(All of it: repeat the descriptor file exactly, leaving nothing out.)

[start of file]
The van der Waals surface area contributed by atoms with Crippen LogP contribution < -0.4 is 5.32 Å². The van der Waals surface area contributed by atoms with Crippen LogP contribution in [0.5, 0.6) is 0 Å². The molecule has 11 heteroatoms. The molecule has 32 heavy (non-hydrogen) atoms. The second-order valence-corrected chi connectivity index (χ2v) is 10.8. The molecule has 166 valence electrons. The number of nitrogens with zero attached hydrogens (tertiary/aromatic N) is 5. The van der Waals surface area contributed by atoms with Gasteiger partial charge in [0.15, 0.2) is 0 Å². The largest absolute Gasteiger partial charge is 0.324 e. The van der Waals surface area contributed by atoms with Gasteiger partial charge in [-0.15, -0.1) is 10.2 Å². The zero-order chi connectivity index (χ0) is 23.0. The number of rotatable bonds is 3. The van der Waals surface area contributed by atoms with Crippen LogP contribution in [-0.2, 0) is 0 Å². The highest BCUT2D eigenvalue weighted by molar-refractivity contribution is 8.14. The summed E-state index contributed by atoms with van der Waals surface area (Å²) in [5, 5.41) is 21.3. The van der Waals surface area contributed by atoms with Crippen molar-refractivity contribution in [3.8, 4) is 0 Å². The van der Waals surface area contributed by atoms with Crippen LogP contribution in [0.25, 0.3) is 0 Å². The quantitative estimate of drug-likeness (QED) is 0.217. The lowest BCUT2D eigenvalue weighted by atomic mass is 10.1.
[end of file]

The van der Waals surface area contributed by atoms with Crippen LogP contribution < -0.4 is 5.32 Å². The van der Waals surface area contributed by atoms with Crippen LogP contribution in [0.5, 0.6) is 0 Å². The molecule has 11 heteroatoms. The molecule has 32 heavy (non-hydrogen) atoms. The second-order valence-corrected chi connectivity index (χ2v) is 10.8. The molecule has 166 valence electrons. The number of nitrogens with zero attached hydrogens (tertiary/aromatic N) is 5. The van der Waals surface area contributed by atoms with Gasteiger partial charge in [0.15, 0.2) is 0 Å². The largest absolute Gasteiger partial charge is 0.324 e. The van der Waals surface area contributed by atoms with Gasteiger partial charge in [-0.15, -0.1) is 10.2 Å². The zero-order chi connectivity index (χ0) is 23.0. The number of rotatable bonds is 3. The van der Waals surface area contributed by atoms with Crippen LogP contribution in [-0.2, 0) is 0 Å². The highest BCUT2D eigenvalue weighted by molar-refractivity contribution is 8.14. The summed E-state index contributed by atoms with van der Waals surface area (Å²) in [5, 5.41) is 21.3. The van der Waals surface area contributed by atoms with Crippen molar-refractivity contribution in [3.8, 4) is 0 Å². The van der Waals surface area contributed by atoms with Crippen LogP contribution in [0.25, 0.3) is 0 Å². The quantitative estimate of drug-likeness (QED) is 0.217. The lowest BCUT2D eigenvalue weighted by atomic mass is 10.1.